How To: Make an LED Cuff

So, you know a little about electronics and want to make a light up cuff bracelet. Welcome! This tutorial will tell you how to use conductive thread to sew a simple circuit with an on/off switch.

Gather your materials:

Non-conductive fabric for the main part of your cuff

Conductive thread

Any complementary embellishments

1 Through hole LED with a forward voltage of approximately 3v

Non coated, metal clothing snaps, 1 set

Complementary non-conductive thread for attaching embellishments


Sewable CR2032 battery holder*

*If you use this battery holder, you’ll also need a battery retainer, solder, and a soldering iron

Helpful but not necessary:

You may find a piece of string helpful to accurately measure the material length required to comfortably fit around your wrist.

A fabric marker to draw your circuit and help line up the snaps on each end of the cuff

Conductive thread likes to come unknotted. Fray Check will help prevent this.

Fabric paint or hot glue to insulate the thread and decrease the rate that the thread oxidizes

Gather your tools:


Hand sewing needle

Needle threader (may not be absolutely necessary, but I find it very helpful)


Needle nose pliers

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Step 1  Measure your material by wrapping string or material around your wrist to determine desired length.

Things to remember:

-Flex and move your hand around to make sure it’s not too tight!

-If you want to attach the battery holder on the underside of the cuff (against your skin, so it’s not visible), you’ll need to cut the material a bit longer to prevent your cuff from fitting too tightly.

-The ends will need to overlap by a quarter to half of an inch for the snaps.

Step 2  Design your circuit

Step 3  Cut cuff material to desired length and width.

Step 4  Cut out any additional embellishments

Step 5  If using findings or embellishments that are conductive, lay out your design to make certain they won’t accidentally come into contact with your circuit and cause a short

Step 6  Before you can attach the LED to the fabric, you’ll need to spiral the leads. To easily tell the difference between the positive and negative leads, you can spiral them into different shapes.

Step 7  Using approximately 1-2 ft of conductive thread, secure the positive terminal to the fabric. Do not cut the thread! For an example of how to sew components to fabric, click here.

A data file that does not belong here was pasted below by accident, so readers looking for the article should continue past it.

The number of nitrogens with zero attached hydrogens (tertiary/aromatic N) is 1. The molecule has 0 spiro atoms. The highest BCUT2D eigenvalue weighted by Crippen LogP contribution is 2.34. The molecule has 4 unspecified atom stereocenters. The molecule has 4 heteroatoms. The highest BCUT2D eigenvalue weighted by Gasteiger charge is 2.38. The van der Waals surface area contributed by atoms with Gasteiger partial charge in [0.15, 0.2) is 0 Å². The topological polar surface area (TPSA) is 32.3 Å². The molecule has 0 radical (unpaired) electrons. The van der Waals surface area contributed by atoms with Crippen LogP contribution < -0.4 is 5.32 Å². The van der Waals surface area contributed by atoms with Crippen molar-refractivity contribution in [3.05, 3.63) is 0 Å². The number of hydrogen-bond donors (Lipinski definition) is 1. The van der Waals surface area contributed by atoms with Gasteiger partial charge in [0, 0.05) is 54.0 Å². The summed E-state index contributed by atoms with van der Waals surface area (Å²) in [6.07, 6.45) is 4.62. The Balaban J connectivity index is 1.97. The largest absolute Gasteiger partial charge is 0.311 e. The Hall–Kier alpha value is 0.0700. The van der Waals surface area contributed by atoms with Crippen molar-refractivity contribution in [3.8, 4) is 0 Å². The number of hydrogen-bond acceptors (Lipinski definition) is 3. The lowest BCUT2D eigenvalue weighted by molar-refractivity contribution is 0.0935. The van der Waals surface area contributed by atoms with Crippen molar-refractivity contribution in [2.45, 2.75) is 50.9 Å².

Step 8  Using the same piece of conductive thread from step 7, sew a running stitch to the positive terminal of your battery holder.  Tie a knot after the battery holder is secured to the fabric, apply a drop of fray check to the know to prevent it from coming undone, wait a few seconds for it to dry then snip off any excess thread.

Step 9  Using a new length of conductive thread, sew from the battery holder’s negative terminal to the end of the fabric, where you will secure one part of the snap. After securing the snap to the fabric, tie a knot, fray check to the knot to prevent it from coming undone, wait a few seconds for it to dry remove any excess thread.

Step 10 To mark where the second part of the snap should be attached, use the fabric marker to color the secured snap. wrap the cuff around your wrist and press the snap firmly against the fabric.

Step 11  Using conductive thread, sew a running stitch from the negative lead of the LED to the mark for the snap.

Step 12  Using the same conductive thread from step 11, secure the remaining half of the snap covering the mark you made in step 10.

Step 13  Insert your battery, and snap the cuff closed to test the circuit. Did it light? If so, awesome! If not, double check that your battery is inserted properly, and perform a visual inspection to be sure that your positive and negative stitches aren’t touching.

Step 14  If you’re using fabric paint or hot glue to insulate the conductive thread, you may find it helpful to apply that prior to attaching any additional findings or embellishments.